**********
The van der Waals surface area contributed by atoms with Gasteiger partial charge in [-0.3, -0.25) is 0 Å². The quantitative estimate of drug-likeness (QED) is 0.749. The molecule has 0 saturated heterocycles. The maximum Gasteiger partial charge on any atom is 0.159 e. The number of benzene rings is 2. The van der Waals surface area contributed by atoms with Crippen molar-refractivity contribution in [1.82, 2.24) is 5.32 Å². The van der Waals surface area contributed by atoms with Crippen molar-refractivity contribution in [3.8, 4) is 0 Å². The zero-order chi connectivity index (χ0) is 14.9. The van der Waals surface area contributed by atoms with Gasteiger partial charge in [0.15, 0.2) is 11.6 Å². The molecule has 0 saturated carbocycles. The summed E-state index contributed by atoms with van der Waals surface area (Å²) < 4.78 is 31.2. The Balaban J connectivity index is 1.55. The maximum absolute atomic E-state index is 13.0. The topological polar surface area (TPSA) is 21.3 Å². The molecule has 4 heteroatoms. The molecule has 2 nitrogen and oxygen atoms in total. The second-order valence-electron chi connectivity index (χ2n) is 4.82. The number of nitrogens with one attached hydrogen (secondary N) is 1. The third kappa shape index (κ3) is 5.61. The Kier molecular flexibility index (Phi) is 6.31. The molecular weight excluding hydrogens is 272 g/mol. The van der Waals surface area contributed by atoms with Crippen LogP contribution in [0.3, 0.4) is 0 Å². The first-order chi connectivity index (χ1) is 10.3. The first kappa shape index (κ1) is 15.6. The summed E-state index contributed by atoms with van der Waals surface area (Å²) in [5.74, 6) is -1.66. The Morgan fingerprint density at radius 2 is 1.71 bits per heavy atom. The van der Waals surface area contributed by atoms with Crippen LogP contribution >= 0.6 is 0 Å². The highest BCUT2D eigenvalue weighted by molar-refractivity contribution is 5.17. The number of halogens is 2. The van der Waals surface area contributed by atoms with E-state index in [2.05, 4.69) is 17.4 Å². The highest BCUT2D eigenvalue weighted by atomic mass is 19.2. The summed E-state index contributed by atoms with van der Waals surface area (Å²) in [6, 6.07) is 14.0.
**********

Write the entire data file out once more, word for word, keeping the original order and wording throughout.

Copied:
The van der Waals surface area contributed by atoms with Gasteiger partial charge in [-0.3, -0.25) is 0 Å². The quantitative estimate of drug-likeness (QED) is 0.749. The molecule has 0 saturated heterocycles. The maximum Gasteiger partial charge on any atom is 0.159 e. The number of benzene rings is 2. The van der Waals surface area contributed by atoms with Crippen molar-refractivity contribution in [1.82, 2.24) is 5.32 Å². The van der Waals surface area contributed by atoms with Crippen molar-refractivity contribution in [3.8, 4) is 0 Å². The zero-order chi connectivity index (χ0) is 14.9. The van der Waals surface area contributed by atoms with Gasteiger partial charge in [0.15, 0.2) is 11.6 Å². The molecule has 0 saturated carbocycles. The summed E-state index contributed by atoms with van der Waals surface area (Å²) < 4.78 is 31.2. The Balaban J connectivity index is 1.55. The maximum absolute atomic E-state index is 13.0. The topological polar surface area (TPSA) is 21.3 Å². The molecule has 4 heteroatoms. The molecule has 2 nitrogen and oxygen atoms in total. The second-order valence-electron chi connectivity index (χ2n) is 4.82. The number of nitrogens with one attached hydrogen (secondary N) is 1. The third kappa shape index (κ3) is 5.61. The Kier molecular flexibility index (Phi) is 6.31. The molecular weight excluding hydrogens is 272 g/mol. The van der Waals surface area contributed by atoms with Crippen LogP contribution in [0.3, 0.4) is 0 Å². The first-order chi connectivity index (χ1) is 10.3. The first kappa shape index (κ1) is 15.6. The summed E-state index contributed by atoms with van der Waals surface area (Å²) in [5.74, 6) is -1.66. The Morgan fingerprint density at radius 2 is 1.71 bits per heavy atom. The van der Waals surface area contributed by atoms with Crippen LogP contribution >= 0.6 is 0 Å². The highest BCUT2D eigenvalue weighted by molar-refractivity contribution is 5.17. The number of halogens is 2. The van der Waals surface area contributed by atoms with E-state index in [2.05, 4.69) is 17.4 Å². The highest BCUT2D eigenvalue weighted by atomic mass is 19.2. The summed E-state index contributed by atoms with van der Waals surface area (Å²) in [6, 6.07) is 14.0.